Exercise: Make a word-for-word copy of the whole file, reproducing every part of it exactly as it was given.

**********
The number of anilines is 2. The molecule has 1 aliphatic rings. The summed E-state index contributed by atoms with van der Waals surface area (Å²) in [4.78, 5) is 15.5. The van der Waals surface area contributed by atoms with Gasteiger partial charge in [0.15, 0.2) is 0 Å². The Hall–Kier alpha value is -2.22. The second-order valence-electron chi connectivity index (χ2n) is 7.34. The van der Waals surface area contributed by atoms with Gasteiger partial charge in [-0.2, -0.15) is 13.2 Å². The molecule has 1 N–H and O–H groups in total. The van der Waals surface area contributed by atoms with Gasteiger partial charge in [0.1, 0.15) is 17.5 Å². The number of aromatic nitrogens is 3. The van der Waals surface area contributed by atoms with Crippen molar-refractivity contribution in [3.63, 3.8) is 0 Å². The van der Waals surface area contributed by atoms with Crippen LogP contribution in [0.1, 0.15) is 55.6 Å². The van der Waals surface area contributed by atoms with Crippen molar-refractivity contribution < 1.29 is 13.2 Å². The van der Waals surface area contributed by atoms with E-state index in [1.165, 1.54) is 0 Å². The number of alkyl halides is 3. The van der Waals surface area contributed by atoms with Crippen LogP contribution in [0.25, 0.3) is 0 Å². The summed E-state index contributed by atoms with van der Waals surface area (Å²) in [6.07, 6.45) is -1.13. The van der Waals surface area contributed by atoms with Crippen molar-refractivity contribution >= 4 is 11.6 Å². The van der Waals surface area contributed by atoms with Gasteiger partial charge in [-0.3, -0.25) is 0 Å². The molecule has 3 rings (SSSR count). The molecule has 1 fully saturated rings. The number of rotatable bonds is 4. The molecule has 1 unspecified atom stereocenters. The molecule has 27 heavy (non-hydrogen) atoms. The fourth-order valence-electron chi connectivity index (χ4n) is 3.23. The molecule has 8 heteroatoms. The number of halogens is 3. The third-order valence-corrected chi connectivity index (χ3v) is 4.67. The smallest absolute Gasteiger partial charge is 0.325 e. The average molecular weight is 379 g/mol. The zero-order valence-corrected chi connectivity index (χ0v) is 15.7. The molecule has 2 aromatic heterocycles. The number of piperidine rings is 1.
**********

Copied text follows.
The number of anilines is 2. The molecule has 1 aliphatic rings. The summed E-state index contributed by atoms with van der Waals surface area (Å²) in [4.78, 5) is 15.5. The van der Waals surface area contributed by atoms with Gasteiger partial charge in [0.15, 0.2) is 0 Å². The Hall–Kier alpha value is -2.22. The second-order valence-electron chi connectivity index (χ2n) is 7.34. The van der Waals surface area contributed by atoms with Gasteiger partial charge in [-0.2, -0.15) is 13.2 Å². The molecule has 1 N–H and O–H groups in total. The van der Waals surface area contributed by atoms with Gasteiger partial charge in [0.1, 0.15) is 17.5 Å². The number of aromatic nitrogens is 3. The van der Waals surface area contributed by atoms with Crippen molar-refractivity contribution in [3.63, 3.8) is 0 Å². The van der Waals surface area contributed by atoms with Crippen LogP contribution in [0.1, 0.15) is 55.6 Å². The van der Waals surface area contributed by atoms with Crippen molar-refractivity contribution < 1.29 is 13.2 Å². The van der Waals surface area contributed by atoms with E-state index in [1.165, 1.54) is 0 Å². The number of alkyl halides is 3. The van der Waals surface area contributed by atoms with Crippen LogP contribution in [0.25, 0.3) is 0 Å². The summed E-state index contributed by atoms with van der Waals surface area (Å²) in [6.07, 6.45) is -1.13. The van der Waals surface area contributed by atoms with Crippen molar-refractivity contribution >= 4 is 11.6 Å². The van der Waals surface area contributed by atoms with Gasteiger partial charge in [-0.3, -0.25) is 0 Å². The molecule has 3 rings (SSSR count). The molecule has 1 fully saturated rings. The number of rotatable bonds is 4. The molecule has 1 unspecified atom stereocenters. The molecule has 27 heavy (non-hydrogen) atoms. The fourth-order valence-electron chi connectivity index (χ4n) is 3.23. The molecule has 8 heteroatoms. The number of halogens is 3. The third-order valence-corrected chi connectivity index (χ3v) is 4.67. The smallest absolute Gasteiger partial charge is 0.325 e. The average molecular weight is 379 g/mol. The zero-order valence-corrected chi connectivity index (χ0v) is 15.7. The molecule has 2 aromatic heterocycles. The number of piperidine rings is 1.